If you happened to be in Europe, northern Africa, or in select parts of northern Asia and you happened to be outside this morning, you had a chance to see a total or partial solar eclipse! Seen here in Lyon, France just outside the downtown tourism office is the waning effect of a partial solar eclipse (at its maximum, the sun was covered 70%)–despite belligerent clouds determined to block the view. If you were lucky enough to be in either Svalbard or the Faroe Islands, you got to experience a total solar eclipse, ie a phenomenon that occurs when the moon completely covers the sun. Fun fact: we only experience solar eclipses occasionally because the moon’s orbit is tilted at more than 5 degrees from our planet’s orbit around the sun (so the shadow normally passes us by)–but if the moon were orbiting a little closer to earth, we’d experience a solar eclipse every month! Regardless, hopefully you took a moment to appreciate this magical phenomenon because the next partial eclipse visible all over Europe isn’t until 2022–and the next total eclipse here is in 2090! Just be careful about your eyes–the sun’s rays can be very bright and dangerous. Hopefully you enjoyed the beautiful display of sun and moon, and if you missed it, here’s a website showing you upcoming eclipses, and where/when they can be seen!
Orange umbrellas by orange roofs in Barcelona’s famous central plaza. Orange is surely the national colour of Spain! Spain, after all, is a vibrant, lively country despite any economic mishaps. Everything is fun in Spain – from eating to drinking to taking naps to commuting (try out one of those mopeds!). Everybody is always outside, in the streets, on the balconies, in the plazas. Thanks to the largely sunny climate, life is nearly always spent outside – except during mealtime of course (14h-16h), which is traditionally taken inside with all the family, particularly if you live in a village or small town. And despite economic troubles, you’ll see nothing but smiles!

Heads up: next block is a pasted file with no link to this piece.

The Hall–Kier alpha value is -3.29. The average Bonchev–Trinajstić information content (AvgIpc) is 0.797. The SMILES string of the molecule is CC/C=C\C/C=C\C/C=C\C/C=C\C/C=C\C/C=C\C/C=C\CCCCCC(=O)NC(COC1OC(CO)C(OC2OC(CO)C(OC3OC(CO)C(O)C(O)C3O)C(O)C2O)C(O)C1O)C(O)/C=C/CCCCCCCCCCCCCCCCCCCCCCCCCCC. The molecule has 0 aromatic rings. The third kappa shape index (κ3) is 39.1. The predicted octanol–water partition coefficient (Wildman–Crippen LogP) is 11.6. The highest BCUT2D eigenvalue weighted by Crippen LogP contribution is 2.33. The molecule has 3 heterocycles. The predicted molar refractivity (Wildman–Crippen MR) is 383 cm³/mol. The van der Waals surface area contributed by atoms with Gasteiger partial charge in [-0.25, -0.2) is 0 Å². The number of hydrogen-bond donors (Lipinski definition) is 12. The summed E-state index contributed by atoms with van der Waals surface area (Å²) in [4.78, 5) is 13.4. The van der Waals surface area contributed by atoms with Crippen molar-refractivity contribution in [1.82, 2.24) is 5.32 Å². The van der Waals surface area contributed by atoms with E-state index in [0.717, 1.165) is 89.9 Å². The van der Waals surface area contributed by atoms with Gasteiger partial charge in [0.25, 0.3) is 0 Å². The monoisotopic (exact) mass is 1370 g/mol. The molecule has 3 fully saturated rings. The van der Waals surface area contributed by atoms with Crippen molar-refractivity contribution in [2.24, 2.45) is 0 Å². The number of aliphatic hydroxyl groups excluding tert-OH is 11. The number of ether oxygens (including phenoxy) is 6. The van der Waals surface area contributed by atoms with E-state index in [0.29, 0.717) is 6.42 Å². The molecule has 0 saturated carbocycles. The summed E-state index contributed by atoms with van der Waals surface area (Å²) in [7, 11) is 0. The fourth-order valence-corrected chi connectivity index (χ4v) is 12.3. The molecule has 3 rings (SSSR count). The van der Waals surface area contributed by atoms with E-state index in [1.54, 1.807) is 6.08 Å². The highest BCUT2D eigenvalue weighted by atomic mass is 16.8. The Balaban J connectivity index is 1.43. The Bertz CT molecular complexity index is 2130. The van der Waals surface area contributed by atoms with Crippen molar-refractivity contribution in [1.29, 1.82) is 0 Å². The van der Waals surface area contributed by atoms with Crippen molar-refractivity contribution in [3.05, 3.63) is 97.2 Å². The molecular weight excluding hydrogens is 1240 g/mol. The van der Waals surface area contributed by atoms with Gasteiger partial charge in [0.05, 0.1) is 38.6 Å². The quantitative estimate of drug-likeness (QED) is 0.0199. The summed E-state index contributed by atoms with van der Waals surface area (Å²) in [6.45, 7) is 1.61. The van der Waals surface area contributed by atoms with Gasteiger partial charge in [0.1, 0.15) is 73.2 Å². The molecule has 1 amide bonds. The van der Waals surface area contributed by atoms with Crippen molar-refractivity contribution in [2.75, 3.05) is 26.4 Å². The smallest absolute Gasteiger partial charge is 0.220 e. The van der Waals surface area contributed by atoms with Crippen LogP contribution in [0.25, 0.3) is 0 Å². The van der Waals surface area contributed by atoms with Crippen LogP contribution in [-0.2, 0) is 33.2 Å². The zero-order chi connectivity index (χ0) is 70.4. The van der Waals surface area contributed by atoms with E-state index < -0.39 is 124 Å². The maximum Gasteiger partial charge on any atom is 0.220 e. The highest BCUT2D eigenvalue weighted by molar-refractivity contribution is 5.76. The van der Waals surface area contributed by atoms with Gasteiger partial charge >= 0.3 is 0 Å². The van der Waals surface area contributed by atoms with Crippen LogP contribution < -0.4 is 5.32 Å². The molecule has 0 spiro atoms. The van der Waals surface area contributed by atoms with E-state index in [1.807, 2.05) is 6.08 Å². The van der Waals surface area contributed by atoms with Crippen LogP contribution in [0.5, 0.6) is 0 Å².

Valencian oranges are world-famous – and they should be! Nicknamed summer-oranges because they are the only variety peaking in mid-summer, these fruits are sweet and delicious, perfect for making homemade, freshly-squeezed, pure orange juice. So delicious are these fruits, and so readily available are they in Spain, that it is difficult to consume other orange products (especially orange juice!) after leaving the country. Groves of trees such as this line the roadsides in between villages all over Spain, but especially in la Comunidad Valenciana. Nothing could be lovelier or more Spanish than breakfasting on your balcony watching the sun come up, eating a croissant and sipping freshly-squeezed Valencian orange juice.